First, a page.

Bad Movie Wednesday

One of a continuing series

There are a number of reasons I didn’t see this when it came out in 2007 (according to IMDb). One reason would be that 2007 was the year Barbara Jean and I went to Utah, Spain, and Africa. Another reason would be the movie premiered in the UAE and then went directly to DVD in the U.S. (Wikipedia). Anyhow, it’s all about chaos, and that’s the title, Chaos. The screen shots are from Amazon Prime Video. Details are from Wikipedia. Here are the main characters:

The opening sequence shows the end of a police chase on the “Pearl Street Bridge.” We later learn this is in Seattle. We see a fugitive bank robber holding a young woman hostage. The police arrive. There is gunfire.

The robber and the woman are killed, and there are repercussions.

Some time later, a gang of desperate men hold up an upstanding banking institution. There is much gunfire, a teller is murdered, the police arrive. There is a hostage standoff. Cops talk to the gang leader, “Lorenz,” by telephone. He wants disgraced cop Quentin Conners to come. Conners is reinstated and put in charge of the operation.

Lorenz sets off explosions in the bank, and all the hostages flee. The police cannot locate the robbers. They fled with the hostages.

Detective Dekker is new to the Seattle police, and command assigns him to partner with Conners. It’s a pivotal choice. Dekker is brainy to a fault. He orders that the recordings of the conversation with Lorenz be made available, and he listens. He notices something peculiar. There are references to chaos. Chaos is the name of a book about chaos theory by James Gleick. Chaos theory holds that seemingly turbulent systems can reveal patterns.

The cops identify one of the robbers and shoot it out with him in his apartment. He escapes. Dekker commandeers a motorcycle and gives chase. He crashes, but Conners corners the crook, and they haul him in. Conners develops new respect for his rookie partner.

Lots of stuff happens, which I will not recap, but as Conners and Dekker hunt down the perpetrators one by one, somebody seems to be one step ahead of them, killing their suspects. They stake out a house where they figure Lorenz is scheduled to meet up with the rest of the gang. Something spooks the crooks, and there is a massive fire fight inside the house. It ends when a time bomb destroys the house, and Conners’ body is carried off in the coroner’s van.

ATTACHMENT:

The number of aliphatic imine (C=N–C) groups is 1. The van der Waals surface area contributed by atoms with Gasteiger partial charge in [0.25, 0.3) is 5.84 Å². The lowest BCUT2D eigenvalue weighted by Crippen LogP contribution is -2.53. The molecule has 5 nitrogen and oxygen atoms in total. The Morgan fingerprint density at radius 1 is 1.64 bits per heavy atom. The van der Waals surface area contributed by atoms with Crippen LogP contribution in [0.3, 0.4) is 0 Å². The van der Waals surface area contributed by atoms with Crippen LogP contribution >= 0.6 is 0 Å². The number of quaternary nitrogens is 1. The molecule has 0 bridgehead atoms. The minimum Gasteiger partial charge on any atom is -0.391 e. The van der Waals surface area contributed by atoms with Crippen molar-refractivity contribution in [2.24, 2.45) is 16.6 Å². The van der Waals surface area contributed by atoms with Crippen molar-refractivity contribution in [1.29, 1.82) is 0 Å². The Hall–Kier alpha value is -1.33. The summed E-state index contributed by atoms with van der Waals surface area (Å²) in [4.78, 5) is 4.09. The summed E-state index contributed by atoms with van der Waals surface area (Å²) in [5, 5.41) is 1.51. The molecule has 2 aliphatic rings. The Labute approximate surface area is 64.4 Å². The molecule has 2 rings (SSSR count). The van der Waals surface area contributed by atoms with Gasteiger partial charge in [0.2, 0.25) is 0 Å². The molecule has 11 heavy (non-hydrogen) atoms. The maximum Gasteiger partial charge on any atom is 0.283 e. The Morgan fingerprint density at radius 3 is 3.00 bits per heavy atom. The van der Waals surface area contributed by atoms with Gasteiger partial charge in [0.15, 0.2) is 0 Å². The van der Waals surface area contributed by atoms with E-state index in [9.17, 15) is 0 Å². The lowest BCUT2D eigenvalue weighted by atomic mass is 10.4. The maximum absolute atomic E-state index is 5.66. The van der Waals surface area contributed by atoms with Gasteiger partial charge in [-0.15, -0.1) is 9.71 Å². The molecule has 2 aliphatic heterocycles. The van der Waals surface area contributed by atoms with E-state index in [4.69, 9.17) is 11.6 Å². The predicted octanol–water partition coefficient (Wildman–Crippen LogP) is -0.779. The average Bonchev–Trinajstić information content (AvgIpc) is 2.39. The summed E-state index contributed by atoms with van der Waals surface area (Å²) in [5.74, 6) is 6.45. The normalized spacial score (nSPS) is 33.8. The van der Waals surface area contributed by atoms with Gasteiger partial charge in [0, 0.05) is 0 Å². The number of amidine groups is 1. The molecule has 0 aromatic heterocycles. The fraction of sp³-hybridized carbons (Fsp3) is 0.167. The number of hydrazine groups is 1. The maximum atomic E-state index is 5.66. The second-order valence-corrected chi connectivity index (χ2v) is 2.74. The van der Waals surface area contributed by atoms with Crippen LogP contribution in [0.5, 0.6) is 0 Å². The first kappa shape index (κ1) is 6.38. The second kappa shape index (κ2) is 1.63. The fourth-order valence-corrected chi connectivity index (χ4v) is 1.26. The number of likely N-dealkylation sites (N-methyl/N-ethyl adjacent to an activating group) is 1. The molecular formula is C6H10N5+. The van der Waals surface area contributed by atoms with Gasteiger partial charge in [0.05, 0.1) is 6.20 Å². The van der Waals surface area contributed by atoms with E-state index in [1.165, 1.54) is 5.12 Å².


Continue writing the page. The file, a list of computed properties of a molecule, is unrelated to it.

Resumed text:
But Dekker keeps on the trail. The police trace Lorenz to a diner by the waterfront, and there is another hostage standoff. This one ends differently. The woman escapes, and Dekker chases Lorenz to the docks and kills him in a shootout. Lorenz turns out to be Conners’ partner at the Pearl Street Bridge debacle.

The whole robbery caper turns out to have been a ruse to give Lorenz time to compromise the bank’s data systems, allowing him to siphon off a billion dollars in small transactions while police are wasting their time running down bank robbers. The operation was financed by a haul of nearly a million dollars stolen from the police evidence room.

The waitress Dekker rescued refuses to take his money for his meal, and he starts to put the bill back in his pocket. It has been scented. The scent is the one the cops used to mark the bills in the evidence room stash. It is a bill that Dekker picked up after Conners placed it on a lunch table earlier. Conners had some of the stolen money. On a bookshelf in Conners’ office at his home is a copy of the Gleick book.

Conners was not killed in the house explosion, another ruse. He is on the loose, and Dekker gives chase. But not in time. We see Conners leaving the country in a private jet.

The plot moves quickly, and there is ample suspense and intrigue to keep viewers engaged for 106 minutes. Obvious failures include the odd police work depicted.

Explosions shatter the bank windows, and hostages run out. The police are not prepared, and the robbers escape. This is the oldest trick in the book. Actually, it’s the second oldest. The oldest is “Oh, look. Your shoe is untied.”

Time after time the investigating team arrives to apprehend a suspect, and time after time there is inadequate backup. People, these are desperate men, who kill without compassion. And the cops think they are going to put a gun in the perp’s face and haul him in?

Multiple times the police pursue armed suspects into a house/apartment, and there is a blazing gun battle. Absolutely not. Watch some real police action on TV. A disgruntled retiree holes up in a house, and he may or may not have a gun. The police do not go charging in. This is how you get people killed. When you start stalking an armed perp room to room, there is a 50-50 chance you are going to be the one who gets shot.

Look at that final hostage scene above. Lorenz has a gun to the woman’s head. The police dare not shoot. The gun might go off when their bullets hit the perp. But wait. We see him pointing the gun at the cops (actually at the camera). Now is the time to shoot, guys. Isn’t this on page two of “Hostage Situations 101?”

About John Blanton

I'm a retired engineer living in San Antonio, Texas. I have served in the Navy, raced motorcycles, taken scads of photos and am usually a nice guy. I have political and religious opinions, and these opinions tend to be driven by an excess of observed stupidity. Gross stupidity is the supposed target of many of my posts.
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1 Response to Bad Movie Wednesday

  1. Pingback: Bad Movie Wednesday | Specular Photo of San Antonio

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